[By Nic Lindh on Sunday, 06 March 2016]
The TV show Friends was obviously a huge hit back in the day, and was one that my wife and I made a point out of catching every week. Thursdays at 7 p.m. if I remember correctly.
And recently it showed up on Netflix for our bingeing pleasure. So I popped myself some popcorn and went to town. It’s always weird in some way to go back to a cultural artifact that used to have meaning to you and reinterpret it as an older person with more experience.
In general, you know what? season one and two of Friends were really solid—that was a tight show. But the wheels came off pretty quick after that as the show ran out of ideas. Something you feel very urgently when you’re bingeing a show, but the realization comes much more slowly when you’re on a drip line being fed one episode a week with breaks for summer.
Be that as it may, my big revelation was during a show where the character Monica dates one of her father’s friends, played by Tom Selleck. I’ve now seen that show as a person about the same age as Monica and as a person about the same age as Tom Selleck’s character.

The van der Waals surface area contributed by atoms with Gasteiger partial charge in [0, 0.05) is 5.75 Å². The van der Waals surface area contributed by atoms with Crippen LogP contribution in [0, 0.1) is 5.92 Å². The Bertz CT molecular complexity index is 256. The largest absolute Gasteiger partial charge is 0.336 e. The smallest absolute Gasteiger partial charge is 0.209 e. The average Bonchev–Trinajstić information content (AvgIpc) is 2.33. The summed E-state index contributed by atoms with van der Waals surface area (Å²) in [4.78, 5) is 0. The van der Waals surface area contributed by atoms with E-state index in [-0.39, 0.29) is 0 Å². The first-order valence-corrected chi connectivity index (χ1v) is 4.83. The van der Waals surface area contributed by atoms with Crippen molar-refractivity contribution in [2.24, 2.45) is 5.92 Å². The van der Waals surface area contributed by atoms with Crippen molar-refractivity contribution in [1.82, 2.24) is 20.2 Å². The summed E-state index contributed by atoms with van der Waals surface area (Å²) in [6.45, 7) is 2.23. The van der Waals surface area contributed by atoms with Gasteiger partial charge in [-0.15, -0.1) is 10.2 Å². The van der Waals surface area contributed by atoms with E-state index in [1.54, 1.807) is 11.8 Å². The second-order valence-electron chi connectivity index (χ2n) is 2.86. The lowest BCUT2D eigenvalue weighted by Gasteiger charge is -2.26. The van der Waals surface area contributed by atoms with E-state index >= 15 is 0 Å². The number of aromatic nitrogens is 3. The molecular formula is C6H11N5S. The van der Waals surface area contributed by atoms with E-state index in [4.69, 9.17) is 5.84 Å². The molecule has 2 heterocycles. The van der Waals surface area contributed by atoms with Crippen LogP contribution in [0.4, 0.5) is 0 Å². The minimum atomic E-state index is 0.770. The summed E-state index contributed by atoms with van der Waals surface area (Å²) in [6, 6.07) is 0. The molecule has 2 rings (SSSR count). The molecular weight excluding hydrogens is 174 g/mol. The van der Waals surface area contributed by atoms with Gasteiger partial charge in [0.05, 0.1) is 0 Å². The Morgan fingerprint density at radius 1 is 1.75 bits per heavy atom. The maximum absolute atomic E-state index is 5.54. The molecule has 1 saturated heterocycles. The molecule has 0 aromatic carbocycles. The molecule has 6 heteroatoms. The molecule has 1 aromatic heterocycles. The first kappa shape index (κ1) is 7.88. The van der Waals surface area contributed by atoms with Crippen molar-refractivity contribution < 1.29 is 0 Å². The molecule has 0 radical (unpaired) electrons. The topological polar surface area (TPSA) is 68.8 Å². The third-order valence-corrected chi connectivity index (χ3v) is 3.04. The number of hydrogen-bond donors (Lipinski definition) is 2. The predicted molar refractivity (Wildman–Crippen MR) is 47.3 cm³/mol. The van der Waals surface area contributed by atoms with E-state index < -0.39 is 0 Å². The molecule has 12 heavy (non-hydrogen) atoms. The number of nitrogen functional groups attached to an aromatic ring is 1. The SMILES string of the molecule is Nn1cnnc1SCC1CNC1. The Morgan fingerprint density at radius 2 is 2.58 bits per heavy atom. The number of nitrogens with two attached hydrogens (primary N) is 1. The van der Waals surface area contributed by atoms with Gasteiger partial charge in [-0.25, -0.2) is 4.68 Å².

That is a disconcerting feeling.
To add to the time warp, I watched Aziz Ansari’s show Master of None (also on Netflix). If you’re not familiar, it’s about two young men in New York City, one of Asian descent and one of South Asian, as they navigate the beginning of adulthood. It’s pretty good.
But one of the themes of the show is our two protagonists dealing with their fathers who are both immigrants and trying to keep their offspring somewhat in tune with their own cultures.
And I realized, I’m not the two main characters, I’m the immigrant dad.
How did I become the immigrant dad?
And then I went outside and yelled at a cloud.